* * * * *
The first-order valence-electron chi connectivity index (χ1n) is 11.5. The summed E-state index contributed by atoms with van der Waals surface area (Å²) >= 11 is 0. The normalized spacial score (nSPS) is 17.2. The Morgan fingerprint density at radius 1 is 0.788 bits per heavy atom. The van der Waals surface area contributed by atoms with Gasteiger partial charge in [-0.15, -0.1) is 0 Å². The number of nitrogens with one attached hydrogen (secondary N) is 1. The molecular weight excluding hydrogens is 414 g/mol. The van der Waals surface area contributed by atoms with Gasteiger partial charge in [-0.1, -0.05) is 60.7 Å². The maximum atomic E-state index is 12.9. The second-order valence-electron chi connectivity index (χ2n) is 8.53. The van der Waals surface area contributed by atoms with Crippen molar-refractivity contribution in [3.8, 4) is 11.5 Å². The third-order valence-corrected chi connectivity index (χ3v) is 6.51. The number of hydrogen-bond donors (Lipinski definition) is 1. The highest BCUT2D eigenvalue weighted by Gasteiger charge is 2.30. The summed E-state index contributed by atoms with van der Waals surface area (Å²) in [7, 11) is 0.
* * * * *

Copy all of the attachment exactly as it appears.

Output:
The first-order valence-electron chi connectivity index (χ1n) is 11.5. The summed E-state index contributed by atoms with van der Waals surface area (Å²) >= 11 is 0. The normalized spacial score (nSPS) is 17.2. The Morgan fingerprint density at radius 1 is 0.788 bits per heavy atom. The van der Waals surface area contributed by atoms with Gasteiger partial charge in [-0.15, -0.1) is 0 Å². The number of nitrogens with one attached hydrogen (secondary N) is 1. The molecular weight excluding hydrogens is 414 g/mol. The van der Waals surface area contributed by atoms with Gasteiger partial charge in [-0.1, -0.05) is 60.7 Å². The maximum atomic E-state index is 12.9. The second-order valence-electron chi connectivity index (χ2n) is 8.53. The van der Waals surface area contributed by atoms with Crippen molar-refractivity contribution in [3.8, 4) is 11.5 Å². The third-order valence-corrected chi connectivity index (χ3v) is 6.51. The number of hydrogen-bond donors (Lipinski definition) is 1. The highest BCUT2D eigenvalue weighted by Gasteiger charge is 2.30. The summed E-state index contributed by atoms with van der Waals surface area (Å²) in [7, 11) is 0.